A recent article in The Washington Post (June 12, 2021) reports that after 3 years of litigation, a jury in California awarded $15 million in damages to five of the patients who lost embryos and eggs in an accident in Pacific Fertility Centre in San Francisco where a failure of a tank storing frozen embryos and eggs destroyed 3.500 of them in 2018. Several other accidents like this have been reported in the last years, but this is the first one that a court awarded the patients that lost embryos.
First embryos destroyed case awarded
According to experts in the field, this is a historical verdict that appears to mark the first time a jury has awarded damages involving the accidental destruction of embryos and eggs. It is a verdict reference to others whose projects of becoming parents were dashed by similar errors but, in any case, approach the real fairness; the death of thousands of embryos.
Embryos destroyed case verdict appears to treat the loss of human beings as commodities
The aforementioned article highlights the damage to the patients that have freely opted to freeze their embryos but not the loss of thousands of embryos, a human being like us. From a bioethical and humanitarian perspective, the omission reveals the current objectivization of the embryo as an object of particular and commercial interest.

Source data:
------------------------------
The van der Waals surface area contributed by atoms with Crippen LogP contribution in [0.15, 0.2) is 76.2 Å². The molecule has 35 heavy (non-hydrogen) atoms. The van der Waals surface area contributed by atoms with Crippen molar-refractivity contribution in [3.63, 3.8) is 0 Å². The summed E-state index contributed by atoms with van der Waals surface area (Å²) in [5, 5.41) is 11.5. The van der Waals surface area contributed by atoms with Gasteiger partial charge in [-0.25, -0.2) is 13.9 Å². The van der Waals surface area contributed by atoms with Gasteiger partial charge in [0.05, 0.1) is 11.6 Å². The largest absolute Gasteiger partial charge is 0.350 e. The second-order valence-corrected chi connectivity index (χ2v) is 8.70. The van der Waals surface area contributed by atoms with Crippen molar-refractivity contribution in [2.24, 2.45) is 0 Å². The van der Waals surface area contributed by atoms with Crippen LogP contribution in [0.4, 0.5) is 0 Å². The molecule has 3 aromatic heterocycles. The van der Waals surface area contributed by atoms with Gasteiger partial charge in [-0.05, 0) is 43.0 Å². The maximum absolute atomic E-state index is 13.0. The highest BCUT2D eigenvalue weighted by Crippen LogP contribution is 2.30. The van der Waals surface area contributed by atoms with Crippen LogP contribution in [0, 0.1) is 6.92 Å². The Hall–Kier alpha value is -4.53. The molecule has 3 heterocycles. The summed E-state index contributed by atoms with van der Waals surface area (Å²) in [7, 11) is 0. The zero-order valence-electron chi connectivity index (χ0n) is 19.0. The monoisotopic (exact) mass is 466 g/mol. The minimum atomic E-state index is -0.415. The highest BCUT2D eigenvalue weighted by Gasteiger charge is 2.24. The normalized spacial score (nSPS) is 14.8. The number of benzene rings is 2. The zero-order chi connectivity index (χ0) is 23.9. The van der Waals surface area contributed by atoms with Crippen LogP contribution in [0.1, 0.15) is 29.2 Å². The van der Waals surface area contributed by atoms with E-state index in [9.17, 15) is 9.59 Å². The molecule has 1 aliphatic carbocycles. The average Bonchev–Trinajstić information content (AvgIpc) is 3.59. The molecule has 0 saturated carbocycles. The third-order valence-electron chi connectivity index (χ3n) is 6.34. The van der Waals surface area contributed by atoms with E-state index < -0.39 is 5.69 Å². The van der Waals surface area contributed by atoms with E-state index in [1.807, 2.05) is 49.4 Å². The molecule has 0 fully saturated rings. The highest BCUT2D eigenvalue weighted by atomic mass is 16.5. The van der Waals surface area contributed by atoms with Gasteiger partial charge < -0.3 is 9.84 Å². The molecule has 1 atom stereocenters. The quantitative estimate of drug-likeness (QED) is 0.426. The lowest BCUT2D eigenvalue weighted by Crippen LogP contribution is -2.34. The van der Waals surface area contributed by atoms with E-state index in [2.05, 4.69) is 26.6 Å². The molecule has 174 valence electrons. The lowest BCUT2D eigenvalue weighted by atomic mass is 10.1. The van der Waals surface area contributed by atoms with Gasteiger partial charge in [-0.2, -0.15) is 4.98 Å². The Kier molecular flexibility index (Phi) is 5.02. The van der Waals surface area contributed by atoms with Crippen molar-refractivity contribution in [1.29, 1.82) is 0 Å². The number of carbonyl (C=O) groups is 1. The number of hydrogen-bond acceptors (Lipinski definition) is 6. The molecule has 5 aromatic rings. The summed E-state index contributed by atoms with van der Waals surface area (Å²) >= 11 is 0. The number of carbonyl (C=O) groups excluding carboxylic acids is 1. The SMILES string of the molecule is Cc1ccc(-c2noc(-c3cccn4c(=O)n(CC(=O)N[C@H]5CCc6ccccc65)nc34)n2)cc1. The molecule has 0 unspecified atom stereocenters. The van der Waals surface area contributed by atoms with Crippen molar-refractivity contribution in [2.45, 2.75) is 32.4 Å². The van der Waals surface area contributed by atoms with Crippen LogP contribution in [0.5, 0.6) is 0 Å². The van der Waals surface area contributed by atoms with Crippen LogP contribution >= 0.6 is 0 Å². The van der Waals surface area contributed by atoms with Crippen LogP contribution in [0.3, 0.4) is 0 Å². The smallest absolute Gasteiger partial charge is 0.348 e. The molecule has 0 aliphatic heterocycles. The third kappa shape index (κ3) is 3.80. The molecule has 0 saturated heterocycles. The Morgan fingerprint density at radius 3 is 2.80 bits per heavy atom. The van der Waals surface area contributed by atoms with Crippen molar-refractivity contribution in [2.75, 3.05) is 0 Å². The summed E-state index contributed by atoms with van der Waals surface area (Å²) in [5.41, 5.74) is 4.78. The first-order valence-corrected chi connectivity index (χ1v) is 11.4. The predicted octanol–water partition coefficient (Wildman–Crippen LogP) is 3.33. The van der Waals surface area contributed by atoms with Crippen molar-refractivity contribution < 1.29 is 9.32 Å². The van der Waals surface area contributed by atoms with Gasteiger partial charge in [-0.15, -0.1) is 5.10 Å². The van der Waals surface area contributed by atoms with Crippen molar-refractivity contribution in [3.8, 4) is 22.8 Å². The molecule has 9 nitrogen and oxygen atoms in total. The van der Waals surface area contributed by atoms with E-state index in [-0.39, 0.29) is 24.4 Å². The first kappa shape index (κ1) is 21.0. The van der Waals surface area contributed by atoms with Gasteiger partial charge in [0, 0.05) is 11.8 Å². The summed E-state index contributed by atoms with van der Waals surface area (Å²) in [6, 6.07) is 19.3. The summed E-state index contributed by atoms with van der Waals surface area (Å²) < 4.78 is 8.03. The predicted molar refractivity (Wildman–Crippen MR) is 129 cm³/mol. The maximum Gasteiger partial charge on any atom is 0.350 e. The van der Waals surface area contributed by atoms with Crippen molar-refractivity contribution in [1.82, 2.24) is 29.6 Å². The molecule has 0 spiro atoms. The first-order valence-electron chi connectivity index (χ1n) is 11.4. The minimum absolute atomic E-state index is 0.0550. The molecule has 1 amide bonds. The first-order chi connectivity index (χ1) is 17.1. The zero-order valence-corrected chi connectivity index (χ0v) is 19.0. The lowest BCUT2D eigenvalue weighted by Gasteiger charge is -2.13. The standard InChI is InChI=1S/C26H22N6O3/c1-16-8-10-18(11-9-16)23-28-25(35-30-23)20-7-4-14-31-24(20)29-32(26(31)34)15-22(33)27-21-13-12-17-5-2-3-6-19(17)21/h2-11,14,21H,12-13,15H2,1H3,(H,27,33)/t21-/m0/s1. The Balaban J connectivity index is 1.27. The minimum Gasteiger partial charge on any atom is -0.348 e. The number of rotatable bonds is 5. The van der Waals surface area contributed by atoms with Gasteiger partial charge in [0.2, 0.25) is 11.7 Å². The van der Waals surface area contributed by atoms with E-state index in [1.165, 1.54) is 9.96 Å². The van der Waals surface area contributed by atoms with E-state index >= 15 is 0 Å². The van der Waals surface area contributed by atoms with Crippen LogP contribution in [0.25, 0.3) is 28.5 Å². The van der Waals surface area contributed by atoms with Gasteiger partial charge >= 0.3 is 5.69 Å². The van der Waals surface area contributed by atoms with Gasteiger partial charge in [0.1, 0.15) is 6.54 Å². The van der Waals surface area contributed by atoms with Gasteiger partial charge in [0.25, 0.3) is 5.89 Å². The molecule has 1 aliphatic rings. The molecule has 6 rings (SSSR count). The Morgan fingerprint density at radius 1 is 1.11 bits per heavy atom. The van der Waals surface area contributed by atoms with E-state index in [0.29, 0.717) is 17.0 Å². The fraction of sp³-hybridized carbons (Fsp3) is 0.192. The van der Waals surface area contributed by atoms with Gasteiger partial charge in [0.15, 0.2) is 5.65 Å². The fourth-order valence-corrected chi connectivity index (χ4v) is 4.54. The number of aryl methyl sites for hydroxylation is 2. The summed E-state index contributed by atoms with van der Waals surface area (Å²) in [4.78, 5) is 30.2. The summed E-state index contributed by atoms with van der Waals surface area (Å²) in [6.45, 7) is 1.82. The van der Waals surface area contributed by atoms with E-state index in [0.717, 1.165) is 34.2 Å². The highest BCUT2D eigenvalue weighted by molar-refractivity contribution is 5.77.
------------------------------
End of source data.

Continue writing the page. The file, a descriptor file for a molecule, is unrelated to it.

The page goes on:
The increase in the number of frozen embryos continues collapsing fertility clinics’ capacity in the United States (read Cryopreserved embryos are continuously increasing. Millions of frozen embryos only in the United States banks and HERE). The biological and anthropological status of the embryo and his intrinsic dignity is not recognized by law and the American legislation doesn’t protect these millions of human beings. Many embryos abandoned by their owners are condemned to remain frozen or be used by fertility clinics for their benefit. Without any regulations and necessary supervision, the frozen embryos are totally helpless. A silent unfairness on a large scale must be addressed by organizations defenders of human rights. A repair such as the one referred to in the news does not address the main problem: the death of thousands of human beings.